• I have looked over those shared google docs and used my fine-toothed comb with feedback. I’m looking to make sure the thesis statements and claims are actually debatable. That the data provided does indeed support the claim. That the warrant effectively explains how the data supports the claim AND connects the whole paragraph back to the overall argument outlined in the thesis. My feedback comments point out places where it doesn’t seem these things are happening and asks the groups to work together to revise each paragraph until I’m satisfied that they all have a solid understanding of these critical pieces of argument. So they all have to keep working together on this until they all get there. I’ve had some fantastic conversations with students about their writing as they’ve worked on this, and I’ve seen them talking with each other about strengthening claims, about using strong data, about developing warrants more fully. The more they talk as they work, the more they learn. (You can see an example of the group task here.)
  • This group task has a more important purpose though–beyond being one last opportunity for me to enter into instructional conversations with students about a key piece of the class’s curriculum and to assess their levels of mastery, this task gets each student familiar with the interpretations that the other people in the group have made about the multigenre papers they each read. This is important for the final group presentation task that students are currently working on.
  • In the final presentation task, those same groups of students will share with the class the interpretations they made about the multigenre papers that they each read. They will show us snippets from the papers and tell us what they think we all can learn from them about what drives humans to do what they do. And the authors of the mulitgenre papers will also get a chance to respond: what surprised them about the interpretations their classmates made? what did they say that lined up with their original intentions? what more do they want the class to know about what they were working to say with their multigenre papers? Presentations start Friday. I’m anxious to see what kinds of discussions students’ presentations inspire.

In my previous classroom world I never would have considered making my students’ writing a key component of the work that they could do together or making the students of my class the primary audience for their writing. In that previous classroom world, I put grades and points on everything. I felt like I was obligated to read and respond to every word my students wrote with an evaluation on a rubric. I spent hours upon hours outside of class figuring out and justifying a rubric-based score for each and every paper–and thereby only assigned as much writing to students as I could fit into my life in order to respond in that way. My students wrote for me, the teacher, and the work was not as meaningful for them as it could be. In that previous classroom world, how I’ve finished up this semester would have been unthinkable in so many ways. I, the teacher, was supposed evaluate everything. They, the students, could not be privy to each other’s evaluations because their papers ended up with grades, with scores, with high stakes attached to them.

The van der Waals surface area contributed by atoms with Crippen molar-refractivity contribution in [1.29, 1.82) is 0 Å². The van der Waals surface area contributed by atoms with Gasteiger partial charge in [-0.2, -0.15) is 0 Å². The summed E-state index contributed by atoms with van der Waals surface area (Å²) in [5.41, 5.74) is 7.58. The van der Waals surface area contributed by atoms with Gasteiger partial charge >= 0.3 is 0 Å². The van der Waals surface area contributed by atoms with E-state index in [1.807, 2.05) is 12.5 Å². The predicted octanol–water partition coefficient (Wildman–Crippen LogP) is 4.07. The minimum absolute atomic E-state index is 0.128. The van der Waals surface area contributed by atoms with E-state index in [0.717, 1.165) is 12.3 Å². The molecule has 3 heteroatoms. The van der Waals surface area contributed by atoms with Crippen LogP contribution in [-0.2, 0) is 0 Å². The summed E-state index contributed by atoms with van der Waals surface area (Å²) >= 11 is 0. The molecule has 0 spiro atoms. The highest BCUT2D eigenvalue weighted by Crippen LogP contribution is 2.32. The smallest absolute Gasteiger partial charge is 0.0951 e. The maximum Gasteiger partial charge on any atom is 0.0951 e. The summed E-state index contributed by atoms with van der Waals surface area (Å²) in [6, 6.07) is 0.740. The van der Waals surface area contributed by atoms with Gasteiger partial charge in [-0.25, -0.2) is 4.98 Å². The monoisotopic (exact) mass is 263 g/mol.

Remove the grades, remove those high stakes, and what you have left is a group of human beings learning together and helping each other in the process (more about my gradeless classroom here). There’s no reason why they cannot see and respond to each other’s work at all stages of the process. There’s no reason why I can’t use the members of the class as a close, relevant, meaningful audience for the writing individual students do. I’ve seen in the last few weeks how this audience feels real and relevant to them. I’ve seen how working with and on each other’s writing has invited them to focus in ways I’ve not seen before. I’ve heard them striving to honor their classmates’ writing as they write to interpret it, to find the strengths, to take seriously the ideas their peers have put on the table through their words. This has been the case for the multigenre papers of my most capable writers and my most struggling writers. It didn’t matter–the student assigned to read their work took them seriously as writers.